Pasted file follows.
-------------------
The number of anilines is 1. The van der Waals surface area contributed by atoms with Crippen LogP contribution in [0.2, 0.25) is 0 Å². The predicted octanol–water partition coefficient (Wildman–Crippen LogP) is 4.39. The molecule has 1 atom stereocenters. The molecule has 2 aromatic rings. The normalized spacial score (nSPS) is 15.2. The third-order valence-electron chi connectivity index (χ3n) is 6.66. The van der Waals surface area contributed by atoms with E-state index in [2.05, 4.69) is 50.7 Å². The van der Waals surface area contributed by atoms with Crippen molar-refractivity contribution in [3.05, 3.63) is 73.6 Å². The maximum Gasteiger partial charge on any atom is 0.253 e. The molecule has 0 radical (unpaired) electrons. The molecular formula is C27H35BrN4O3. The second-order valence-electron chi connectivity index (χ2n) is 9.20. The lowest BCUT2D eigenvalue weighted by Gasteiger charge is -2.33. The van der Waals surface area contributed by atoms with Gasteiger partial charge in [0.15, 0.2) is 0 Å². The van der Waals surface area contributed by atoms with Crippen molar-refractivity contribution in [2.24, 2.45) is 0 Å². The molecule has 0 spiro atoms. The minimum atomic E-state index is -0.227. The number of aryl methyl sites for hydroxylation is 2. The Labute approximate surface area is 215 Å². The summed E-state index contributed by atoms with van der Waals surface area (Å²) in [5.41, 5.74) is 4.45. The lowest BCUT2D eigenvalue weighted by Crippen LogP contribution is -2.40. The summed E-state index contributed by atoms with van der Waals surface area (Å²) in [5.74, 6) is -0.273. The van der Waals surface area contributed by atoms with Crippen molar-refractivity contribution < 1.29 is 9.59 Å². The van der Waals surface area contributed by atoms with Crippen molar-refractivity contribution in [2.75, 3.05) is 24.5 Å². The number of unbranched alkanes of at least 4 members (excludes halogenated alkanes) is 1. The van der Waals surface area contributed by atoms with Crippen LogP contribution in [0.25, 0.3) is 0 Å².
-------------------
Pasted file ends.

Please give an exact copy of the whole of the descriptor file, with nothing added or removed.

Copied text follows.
The number of anilines is 1. The van der Waals surface area contributed by atoms with Crippen LogP contribution in [0.2, 0.25) is 0 Å². The predicted octanol–water partition coefficient (Wildman–Crippen LogP) is 4.39. The molecule has 1 atom stereocenters. The molecule has 2 aromatic rings. The normalized spacial score (nSPS) is 15.2. The third-order valence-electron chi connectivity index (χ3n) is 6.66. The van der Waals surface area contributed by atoms with E-state index in [2.05, 4.69) is 50.7 Å². The van der Waals surface area contributed by atoms with Crippen molar-refractivity contribution in [3.05, 3.63) is 73.6 Å². The maximum Gasteiger partial charge on any atom is 0.253 e. The molecule has 0 radical (unpaired) electrons. The molecular formula is C27H35BrN4O3. The second-order valence-electron chi connectivity index (χ2n) is 9.20. The lowest BCUT2D eigenvalue weighted by Gasteiger charge is -2.33. The van der Waals surface area contributed by atoms with Gasteiger partial charge in [0.15, 0.2) is 0 Å². The van der Waals surface area contributed by atoms with Crippen molar-refractivity contribution in [2.24, 2.45) is 0 Å². The molecule has 0 spiro atoms. The minimum atomic E-state index is -0.227. The number of aryl methyl sites for hydroxylation is 2. The Labute approximate surface area is 215 Å². The summed E-state index contributed by atoms with van der Waals surface area (Å²) in [5.41, 5.74) is 4.45. The lowest BCUT2D eigenvalue weighted by Crippen LogP contribution is -2.40. The summed E-state index contributed by atoms with van der Waals surface area (Å²) in [5.74, 6) is -0.273. The van der Waals surface area contributed by atoms with Crippen molar-refractivity contribution < 1.29 is 9.59 Å². The van der Waals surface area contributed by atoms with Crippen molar-refractivity contribution in [2.75, 3.05) is 24.5 Å². The number of unbranched alkanes of at least 4 members (excludes halogenated alkanes) is 1. The van der Waals surface area contributed by atoms with Crippen LogP contribution in [0.25, 0.3) is 0 Å².